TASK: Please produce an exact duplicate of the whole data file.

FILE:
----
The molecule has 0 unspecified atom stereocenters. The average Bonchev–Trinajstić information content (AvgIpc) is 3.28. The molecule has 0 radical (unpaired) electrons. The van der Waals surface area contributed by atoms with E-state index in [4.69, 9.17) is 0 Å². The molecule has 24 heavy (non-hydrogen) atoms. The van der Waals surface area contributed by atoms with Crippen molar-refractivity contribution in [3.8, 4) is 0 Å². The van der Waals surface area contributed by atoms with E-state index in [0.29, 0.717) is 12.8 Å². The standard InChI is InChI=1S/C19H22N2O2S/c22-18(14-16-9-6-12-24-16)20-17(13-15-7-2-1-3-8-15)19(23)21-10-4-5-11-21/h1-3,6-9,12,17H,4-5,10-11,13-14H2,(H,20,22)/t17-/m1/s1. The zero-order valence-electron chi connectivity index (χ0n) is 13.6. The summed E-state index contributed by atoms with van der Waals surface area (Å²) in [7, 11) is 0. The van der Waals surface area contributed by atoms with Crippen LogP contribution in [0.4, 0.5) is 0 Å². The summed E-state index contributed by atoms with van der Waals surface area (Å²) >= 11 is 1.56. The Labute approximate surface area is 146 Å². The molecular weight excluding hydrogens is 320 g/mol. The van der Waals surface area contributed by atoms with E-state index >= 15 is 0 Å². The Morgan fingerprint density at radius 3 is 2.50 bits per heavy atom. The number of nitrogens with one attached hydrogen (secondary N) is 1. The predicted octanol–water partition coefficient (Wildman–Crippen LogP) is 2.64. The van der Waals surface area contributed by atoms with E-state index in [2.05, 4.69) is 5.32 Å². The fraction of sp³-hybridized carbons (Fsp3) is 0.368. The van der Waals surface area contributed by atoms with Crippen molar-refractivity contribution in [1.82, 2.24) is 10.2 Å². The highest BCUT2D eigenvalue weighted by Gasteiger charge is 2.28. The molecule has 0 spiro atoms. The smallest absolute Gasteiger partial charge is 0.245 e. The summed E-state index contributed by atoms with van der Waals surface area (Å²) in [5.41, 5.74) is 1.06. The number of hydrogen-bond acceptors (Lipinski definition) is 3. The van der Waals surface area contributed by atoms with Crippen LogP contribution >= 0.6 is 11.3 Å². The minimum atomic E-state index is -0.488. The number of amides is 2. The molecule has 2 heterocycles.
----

The molecule has 0 unspecified atom stereocenters. The average Bonchev–Trinajstić information content (AvgIpc) is 3.28. The molecule has 0 radical (unpaired) electrons. The van der Waals surface area contributed by atoms with E-state index in [4.69, 9.17) is 0 Å². The molecule has 24 heavy (non-hydrogen) atoms. The van der Waals surface area contributed by atoms with Crippen molar-refractivity contribution in [3.8, 4) is 0 Å². The van der Waals surface area contributed by atoms with E-state index in [0.29, 0.717) is 12.8 Å². The standard InChI is InChI=1S/C19H22N2O2S/c22-18(14-16-9-6-12-24-16)20-17(13-15-7-2-1-3-8-15)19(23)21-10-4-5-11-21/h1-3,6-9,12,17H,4-5,10-11,13-14H2,(H,20,22)/t17-/m1/s1. The zero-order valence-electron chi connectivity index (χ0n) is 13.6. The summed E-state index contributed by atoms with van der Waals surface area (Å²) in [7, 11) is 0. The van der Waals surface area contributed by atoms with Crippen LogP contribution in [0.4, 0.5) is 0 Å². The summed E-state index contributed by atoms with van der Waals surface area (Å²) >= 11 is 1.56. The Labute approximate surface area is 146 Å². The molecular weight excluding hydrogens is 320 g/mol. The van der Waals surface area contributed by atoms with E-state index >= 15 is 0 Å². The Morgan fingerprint density at radius 3 is 2.50 bits per heavy atom. The number of nitrogens with one attached hydrogen (secondary N) is 1. The predicted octanol–water partition coefficient (Wildman–Crippen LogP) is 2.64. The van der Waals surface area contributed by atoms with E-state index in [2.05, 4.69) is 5.32 Å². The fraction of sp³-hybridized carbons (Fsp3) is 0.368. The van der Waals surface area contributed by atoms with Crippen molar-refractivity contribution in [1.82, 2.24) is 10.2 Å². The highest BCUT2D eigenvalue weighted by Gasteiger charge is 2.28. The molecule has 0 spiro atoms. The smallest absolute Gasteiger partial charge is 0.245 e. The summed E-state index contributed by atoms with van der Waals surface area (Å²) in [5.41, 5.74) is 1.06. The number of hydrogen-bond acceptors (Lipinski definition) is 3. The van der Waals surface area contributed by atoms with Crippen LogP contribution >= 0.6 is 11.3 Å². The minimum atomic E-state index is -0.488. The number of amides is 2. The molecule has 2 heterocycles.